In fact most of what trade negotiators deal in are issues that can best be resolved through domestic, unilateral trade policy reform. Most of what is needed to improve any country’s business environment and international competitiveness can be done at home. It does not have to be “negotiated” with other countries.

Of course, pursuing domestic reform through international negotiations can help overcome domestic resistance by using the fiction that reform is part of the price to pay for obtaining similar “concessions” by foreign partners. However, negotiators need to see through this fiction and recognize domestic reform as a means of enhancing development through improved competitiveness.

Unfortunately, negotiators more often see themselves as representatives of domestic interests that might be negatively affected by trade reform; they see their main “stakeholders” as existing investors and producers that benefit from current trade restrictions, and not those that compete in world markets or future investors, producers, workers and consumers that will benefit from improvements in the business environment arising from trade reform.

This might be changed by some broadening of the focus of SADC itself—working together not so much to promote trade reform and trade negotiations as goals in themselves, but rather to identify and deal with the real constraints to growth. This does not necessarily require all Members to move at the same pace. Countries that wish to fast track certain reforms can do so, and in the process provide valuable information and maybe even a model to partner countries. Some issues will be more important and/or more amenable to change in some countries than in others.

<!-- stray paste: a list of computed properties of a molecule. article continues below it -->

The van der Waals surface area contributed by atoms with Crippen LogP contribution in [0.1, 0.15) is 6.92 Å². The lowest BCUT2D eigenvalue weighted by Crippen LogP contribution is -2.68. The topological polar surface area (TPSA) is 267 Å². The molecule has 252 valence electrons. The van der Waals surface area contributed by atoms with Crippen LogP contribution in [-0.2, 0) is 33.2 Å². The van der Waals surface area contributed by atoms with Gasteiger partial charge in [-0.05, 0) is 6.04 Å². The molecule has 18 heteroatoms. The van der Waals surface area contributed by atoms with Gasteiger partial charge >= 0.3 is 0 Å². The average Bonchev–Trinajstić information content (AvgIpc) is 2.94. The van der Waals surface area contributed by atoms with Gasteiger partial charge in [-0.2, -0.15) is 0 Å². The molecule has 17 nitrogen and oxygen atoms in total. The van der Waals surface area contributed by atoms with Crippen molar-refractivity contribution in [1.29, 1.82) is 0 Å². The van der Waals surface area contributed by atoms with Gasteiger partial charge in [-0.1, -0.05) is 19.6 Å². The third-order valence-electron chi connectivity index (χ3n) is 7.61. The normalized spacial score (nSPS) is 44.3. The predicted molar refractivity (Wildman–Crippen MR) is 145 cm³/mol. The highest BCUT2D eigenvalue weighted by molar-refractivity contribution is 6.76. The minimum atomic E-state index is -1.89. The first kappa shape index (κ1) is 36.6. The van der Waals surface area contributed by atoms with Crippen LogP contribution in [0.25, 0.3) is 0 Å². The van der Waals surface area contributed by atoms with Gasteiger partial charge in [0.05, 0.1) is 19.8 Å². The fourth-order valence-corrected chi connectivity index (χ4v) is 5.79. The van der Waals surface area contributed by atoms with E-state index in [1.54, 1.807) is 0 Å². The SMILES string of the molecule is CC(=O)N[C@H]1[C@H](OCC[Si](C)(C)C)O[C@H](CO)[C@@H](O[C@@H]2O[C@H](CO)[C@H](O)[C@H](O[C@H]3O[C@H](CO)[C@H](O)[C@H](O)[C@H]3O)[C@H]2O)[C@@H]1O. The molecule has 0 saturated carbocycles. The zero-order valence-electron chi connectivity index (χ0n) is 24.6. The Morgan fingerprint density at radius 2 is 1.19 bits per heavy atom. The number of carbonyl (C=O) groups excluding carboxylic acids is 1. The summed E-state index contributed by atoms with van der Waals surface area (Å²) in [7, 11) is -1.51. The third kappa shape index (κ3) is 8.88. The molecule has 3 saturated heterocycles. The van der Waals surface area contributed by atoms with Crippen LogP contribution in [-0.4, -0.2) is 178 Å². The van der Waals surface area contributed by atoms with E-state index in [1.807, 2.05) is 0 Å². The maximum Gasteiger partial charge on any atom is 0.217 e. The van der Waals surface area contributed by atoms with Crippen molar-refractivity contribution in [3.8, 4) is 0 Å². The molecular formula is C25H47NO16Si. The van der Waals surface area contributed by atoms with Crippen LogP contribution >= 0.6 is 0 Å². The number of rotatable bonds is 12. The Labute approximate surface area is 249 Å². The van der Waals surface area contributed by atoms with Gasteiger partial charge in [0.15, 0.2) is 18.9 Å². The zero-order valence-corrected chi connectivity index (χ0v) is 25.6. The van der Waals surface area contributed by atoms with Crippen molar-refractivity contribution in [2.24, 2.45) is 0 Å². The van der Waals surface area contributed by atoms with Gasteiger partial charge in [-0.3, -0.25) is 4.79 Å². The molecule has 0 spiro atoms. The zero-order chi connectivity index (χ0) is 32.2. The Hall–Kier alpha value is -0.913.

This is not to denigrate past accomplishments or ongoing initiatives. It is to suggest, rather, the value of complementing past successes with a greater emphasis on monitoring and improving competitiveness in the region. A first step might be to complement annual trade audits and ongoing NTB monitoring with annual competitiveness audits. The purpose would not be to “name and shame” individual countries or to enforce negotiated agreements, but rather to highlight lessons that can be utilized by any Member and to identify areas and mechanisms for independent action and regional cooperation for the mutual benefit of the citizens of all Member States.